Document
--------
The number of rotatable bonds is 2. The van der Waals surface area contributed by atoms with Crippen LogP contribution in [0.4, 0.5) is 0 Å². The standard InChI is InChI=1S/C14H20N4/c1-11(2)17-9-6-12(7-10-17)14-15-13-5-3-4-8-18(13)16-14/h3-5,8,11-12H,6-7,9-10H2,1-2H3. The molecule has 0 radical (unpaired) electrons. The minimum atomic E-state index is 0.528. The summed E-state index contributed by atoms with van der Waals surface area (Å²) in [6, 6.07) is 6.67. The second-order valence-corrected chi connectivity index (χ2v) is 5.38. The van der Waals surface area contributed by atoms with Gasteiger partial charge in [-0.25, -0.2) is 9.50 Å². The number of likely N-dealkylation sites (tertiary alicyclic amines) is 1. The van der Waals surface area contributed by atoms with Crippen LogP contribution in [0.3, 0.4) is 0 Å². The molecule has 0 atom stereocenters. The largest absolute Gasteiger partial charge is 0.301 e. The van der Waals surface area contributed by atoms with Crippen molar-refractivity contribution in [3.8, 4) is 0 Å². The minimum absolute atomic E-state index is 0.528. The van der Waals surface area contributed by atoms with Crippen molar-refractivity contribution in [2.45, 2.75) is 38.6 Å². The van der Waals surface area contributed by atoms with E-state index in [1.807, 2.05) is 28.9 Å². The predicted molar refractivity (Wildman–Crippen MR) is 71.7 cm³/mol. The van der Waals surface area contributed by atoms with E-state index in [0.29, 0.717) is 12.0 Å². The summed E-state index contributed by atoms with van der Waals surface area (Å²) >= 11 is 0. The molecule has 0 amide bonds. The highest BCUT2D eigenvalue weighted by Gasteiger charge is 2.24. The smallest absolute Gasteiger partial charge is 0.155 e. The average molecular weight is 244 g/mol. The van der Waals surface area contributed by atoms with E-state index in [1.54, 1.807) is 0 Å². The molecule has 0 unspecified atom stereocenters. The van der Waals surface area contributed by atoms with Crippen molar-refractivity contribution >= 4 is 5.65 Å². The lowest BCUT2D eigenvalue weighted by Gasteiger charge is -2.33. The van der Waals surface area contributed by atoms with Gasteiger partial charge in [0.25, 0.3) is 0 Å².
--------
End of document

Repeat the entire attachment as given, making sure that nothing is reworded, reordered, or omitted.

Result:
The number of rotatable bonds is 2. The van der Waals surface area contributed by atoms with Crippen LogP contribution in [0.4, 0.5) is 0 Å². The standard InChI is InChI=1S/C14H20N4/c1-11(2)17-9-6-12(7-10-17)14-15-13-5-3-4-8-18(13)16-14/h3-5,8,11-12H,6-7,9-10H2,1-2H3. The molecule has 0 radical (unpaired) electrons. The minimum atomic E-state index is 0.528. The summed E-state index contributed by atoms with van der Waals surface area (Å²) in [6, 6.07) is 6.67. The second-order valence-corrected chi connectivity index (χ2v) is 5.38. The van der Waals surface area contributed by atoms with Gasteiger partial charge in [-0.25, -0.2) is 9.50 Å². The number of likely N-dealkylation sites (tertiary alicyclic amines) is 1. The van der Waals surface area contributed by atoms with Crippen LogP contribution in [0.3, 0.4) is 0 Å². The molecule has 0 atom stereocenters. The largest absolute Gasteiger partial charge is 0.301 e. The van der Waals surface area contributed by atoms with Crippen molar-refractivity contribution in [3.8, 4) is 0 Å². The minimum absolute atomic E-state index is 0.528. The van der Waals surface area contributed by atoms with Crippen molar-refractivity contribution in [2.45, 2.75) is 38.6 Å². The van der Waals surface area contributed by atoms with E-state index in [1.807, 2.05) is 28.9 Å². The predicted molar refractivity (Wildman–Crippen MR) is 71.7 cm³/mol. The van der Waals surface area contributed by atoms with E-state index in [0.29, 0.717) is 12.0 Å². The summed E-state index contributed by atoms with van der Waals surface area (Å²) >= 11 is 0. The molecule has 0 amide bonds. The highest BCUT2D eigenvalue weighted by Gasteiger charge is 2.24. The smallest absolute Gasteiger partial charge is 0.155 e. The average molecular weight is 244 g/mol. The van der Waals surface area contributed by atoms with E-state index in [1.54, 1.807) is 0 Å². The molecule has 0 unspecified atom stereocenters. The van der Waals surface area contributed by atoms with Crippen molar-refractivity contribution >= 4 is 5.65 Å². The lowest BCUT2D eigenvalue weighted by Gasteiger charge is -2.33. The van der Waals surface area contributed by atoms with Gasteiger partial charge in [0.25, 0.3) is 0 Å².